Traditionally, gum disease is treated by eliminating the gum pockets. The infected gum tissue is trimmed away and uneven bone tissue re-contoured. Although this is still an effective way of treating gum disease, new and more sophisticated procedures are used routinely today.
Before and After Gum Grafting
When recession of the gingiva occurs, the body loses a natural defense against both bacterial penetration and trauma. When gum recession is a problem, gum reconstruction using grafting techniques is an option.
When there is only minor recession, some healthy gingiva often remains and protects the tooth, so that no treatment other than modifying home care practices is necessary. However, when recession reaches the mucosa, the first line of defense against bacterial penetration is lost.
In addition, gum recession often results in root sensitivity to hot and cold foods as well as an unsightly appearance of the gum and tooth. When significant, gum recession can predispose to worsening recession and expose the root surface, which is softer than enamel, leading to root caries and root gouging.
A gingival graft is designed to solve these problems. A thin piece of tissue is taken from the roof of the mouth or gently moved over from adjacent areas to provide a stable band of attached gingiva around the tooth. The gingival graft may be placed in such a way as to cover the exposed portion of the root.
The gingival graft procedure is highly predictable and results in a stable, healthy band of attached tissue around the tooth.
Crown lengthening (or crown exposure) is required when your tooth needs a new crown or other restoration.The edge of that restoration is deep below the gum tissue and not accessible.It is also usually too close to the bone or below the bone.
The procedure involves adjusting the level of the gum tissue and bone around the tooth in question to create a new gum-to–tooth relationship. This allows us to reach the edge of the restoration, ensuring a proper fit to the tooth. It should also provide enough tooth structure so the new restoration will not come loose in the future.This allows you to clean the edge of the restoration when you brush and floss to prevent decay and gum disease.The procedure takes approximately one hour.
When the procedure is completed, sutures, and a protective bandage are placed to help secure the new gum-to-tooth relationship.You will need to be seen in one or two weeks to remove the sutures and evaluate your healing.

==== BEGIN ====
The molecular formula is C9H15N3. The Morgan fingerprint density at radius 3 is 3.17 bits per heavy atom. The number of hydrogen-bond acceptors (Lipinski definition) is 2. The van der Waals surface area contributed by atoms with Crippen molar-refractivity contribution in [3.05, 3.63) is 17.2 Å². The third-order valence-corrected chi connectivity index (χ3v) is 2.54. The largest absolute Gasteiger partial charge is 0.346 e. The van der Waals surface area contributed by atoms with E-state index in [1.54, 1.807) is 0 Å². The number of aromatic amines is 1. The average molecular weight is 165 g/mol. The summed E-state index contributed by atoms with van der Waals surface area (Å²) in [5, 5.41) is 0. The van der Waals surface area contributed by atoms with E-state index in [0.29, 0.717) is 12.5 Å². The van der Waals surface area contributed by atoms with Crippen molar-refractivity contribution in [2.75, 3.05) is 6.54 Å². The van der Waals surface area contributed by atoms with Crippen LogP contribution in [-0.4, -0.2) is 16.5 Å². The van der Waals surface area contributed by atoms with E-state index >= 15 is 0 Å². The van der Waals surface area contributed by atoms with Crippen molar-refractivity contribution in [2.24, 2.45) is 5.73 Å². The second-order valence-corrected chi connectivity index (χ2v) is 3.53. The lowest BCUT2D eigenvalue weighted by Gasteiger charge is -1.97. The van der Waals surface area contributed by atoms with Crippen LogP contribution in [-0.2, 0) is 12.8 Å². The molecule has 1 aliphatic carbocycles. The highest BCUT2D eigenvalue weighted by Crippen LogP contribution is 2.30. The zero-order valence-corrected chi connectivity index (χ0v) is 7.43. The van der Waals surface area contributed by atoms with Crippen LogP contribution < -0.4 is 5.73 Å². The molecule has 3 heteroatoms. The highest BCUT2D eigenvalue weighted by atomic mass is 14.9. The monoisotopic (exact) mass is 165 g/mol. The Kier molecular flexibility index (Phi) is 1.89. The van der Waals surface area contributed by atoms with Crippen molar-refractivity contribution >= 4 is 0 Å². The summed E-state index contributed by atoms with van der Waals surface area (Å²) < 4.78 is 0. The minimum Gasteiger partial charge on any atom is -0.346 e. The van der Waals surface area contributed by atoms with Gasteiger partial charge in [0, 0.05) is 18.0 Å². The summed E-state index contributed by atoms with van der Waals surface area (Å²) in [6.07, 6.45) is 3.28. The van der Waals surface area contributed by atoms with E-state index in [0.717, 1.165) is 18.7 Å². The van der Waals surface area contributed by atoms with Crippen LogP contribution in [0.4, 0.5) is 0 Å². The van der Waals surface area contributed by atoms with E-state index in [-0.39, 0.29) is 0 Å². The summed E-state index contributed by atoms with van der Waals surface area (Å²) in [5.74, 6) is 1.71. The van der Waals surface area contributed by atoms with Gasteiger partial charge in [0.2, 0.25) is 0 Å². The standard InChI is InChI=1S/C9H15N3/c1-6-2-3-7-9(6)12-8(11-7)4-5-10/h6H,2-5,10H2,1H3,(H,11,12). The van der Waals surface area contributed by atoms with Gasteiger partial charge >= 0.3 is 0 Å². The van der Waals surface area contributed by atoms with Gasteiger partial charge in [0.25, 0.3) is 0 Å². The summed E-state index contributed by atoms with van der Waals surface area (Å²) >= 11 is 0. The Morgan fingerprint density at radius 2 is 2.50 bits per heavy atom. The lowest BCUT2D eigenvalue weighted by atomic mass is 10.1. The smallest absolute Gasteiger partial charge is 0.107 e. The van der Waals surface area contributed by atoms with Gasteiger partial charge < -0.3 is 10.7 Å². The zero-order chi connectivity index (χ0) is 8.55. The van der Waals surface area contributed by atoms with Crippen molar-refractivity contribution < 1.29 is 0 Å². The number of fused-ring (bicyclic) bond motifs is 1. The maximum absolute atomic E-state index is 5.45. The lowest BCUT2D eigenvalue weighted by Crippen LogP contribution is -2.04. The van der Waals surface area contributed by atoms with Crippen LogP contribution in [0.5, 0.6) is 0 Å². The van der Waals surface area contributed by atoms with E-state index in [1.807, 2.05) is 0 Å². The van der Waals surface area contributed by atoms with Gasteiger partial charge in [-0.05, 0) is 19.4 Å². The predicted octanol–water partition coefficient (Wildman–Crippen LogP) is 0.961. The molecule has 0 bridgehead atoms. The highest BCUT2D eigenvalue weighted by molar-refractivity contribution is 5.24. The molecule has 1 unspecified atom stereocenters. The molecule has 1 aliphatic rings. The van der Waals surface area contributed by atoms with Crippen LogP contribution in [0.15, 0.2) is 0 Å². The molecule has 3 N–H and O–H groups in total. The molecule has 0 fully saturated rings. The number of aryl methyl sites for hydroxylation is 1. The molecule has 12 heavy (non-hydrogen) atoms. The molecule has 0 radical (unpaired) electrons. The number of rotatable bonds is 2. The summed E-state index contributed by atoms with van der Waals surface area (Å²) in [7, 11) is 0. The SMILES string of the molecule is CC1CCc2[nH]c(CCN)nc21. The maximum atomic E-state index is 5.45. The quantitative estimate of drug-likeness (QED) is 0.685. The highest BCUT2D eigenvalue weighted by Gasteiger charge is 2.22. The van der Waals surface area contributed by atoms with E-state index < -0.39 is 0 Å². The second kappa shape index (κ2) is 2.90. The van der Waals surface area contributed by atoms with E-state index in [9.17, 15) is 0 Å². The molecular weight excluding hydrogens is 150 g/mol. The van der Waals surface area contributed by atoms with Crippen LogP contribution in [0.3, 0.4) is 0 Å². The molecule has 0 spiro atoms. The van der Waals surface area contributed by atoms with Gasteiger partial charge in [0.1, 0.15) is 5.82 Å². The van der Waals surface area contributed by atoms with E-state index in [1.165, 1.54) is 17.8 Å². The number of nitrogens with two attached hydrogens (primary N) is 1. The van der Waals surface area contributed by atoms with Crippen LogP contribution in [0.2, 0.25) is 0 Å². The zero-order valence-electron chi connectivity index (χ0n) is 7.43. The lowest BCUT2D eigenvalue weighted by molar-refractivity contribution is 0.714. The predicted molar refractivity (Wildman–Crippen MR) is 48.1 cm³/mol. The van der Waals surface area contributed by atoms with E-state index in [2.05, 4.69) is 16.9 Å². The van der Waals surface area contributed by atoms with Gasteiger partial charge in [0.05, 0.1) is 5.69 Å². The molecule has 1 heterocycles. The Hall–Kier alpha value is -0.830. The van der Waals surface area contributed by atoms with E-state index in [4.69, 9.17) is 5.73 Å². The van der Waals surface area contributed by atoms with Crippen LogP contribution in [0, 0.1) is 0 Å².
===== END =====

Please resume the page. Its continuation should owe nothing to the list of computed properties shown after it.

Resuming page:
Guided Tissue Bone Regeneration
Traditionally, eliminating the gum pockets by trimming away the infected gum tissue and by re-contouring the uneven bone tissue treats gum disease. Although this is still an effective way of treating gum disease, new and more sophisticated procedures are used routinely today.
Guided tissue bone regeneration regenerates the previously lost gum and bone tissue. The bone added to these defects is usually obtained from a tissue bank or from your own bone. Most techniques utilize special membranes that are inserted over the bone defects to encourage bone and tissue regeneration. Some of these membranes are bio-absorbable and some require removal. Other regenerative procedures involve the use of bioactive gels.
Cosmetic Periodontal Surgery
These procedures are a predictable way to cover unsightly, sensitive, or exposed root surfaces and to prevent future gum recession. If you are unhappy with the appearance of short unsightly teeth this can be greatly improved by a combination of periodontal procedures and cosmetic dentistry by Dr. Graef or Dr. Richardson.
Although your teeth appear short, they may actually be the proper length. The teeth may be covered with too much gum tissue. We can correct this by performing the periodontal plastic surgery procedure, crown lengthening.
During this procedure, excess gum and bone tissue are reshaped to expose more of the natural tooth. This can be done to more than one tooth, to even your gum line, and to create a beautiful smile.
Another cosmetic procedure is the soft tissue graft. It is used to cover unattractive tooth roots, reduce gum recession, and protect the roots from decay and eventual loss.
Tooth loss causes the jaw bone to recede and can lead to an unnatural looking indentation in your gums and jaw, an appearance of a general aging. The original look of your mouth may not be recaptured because of spaces remaining under and between replacement teeth. They may appear too long compared to nearby teeth.
Bone grafting following tooth loss can preserve the socket/ridge and minimize gum and bone collapse. There is less shrinkage and a more aesthetic tooth replacement for either an implant crown or fixed bridge around the replacement teeth.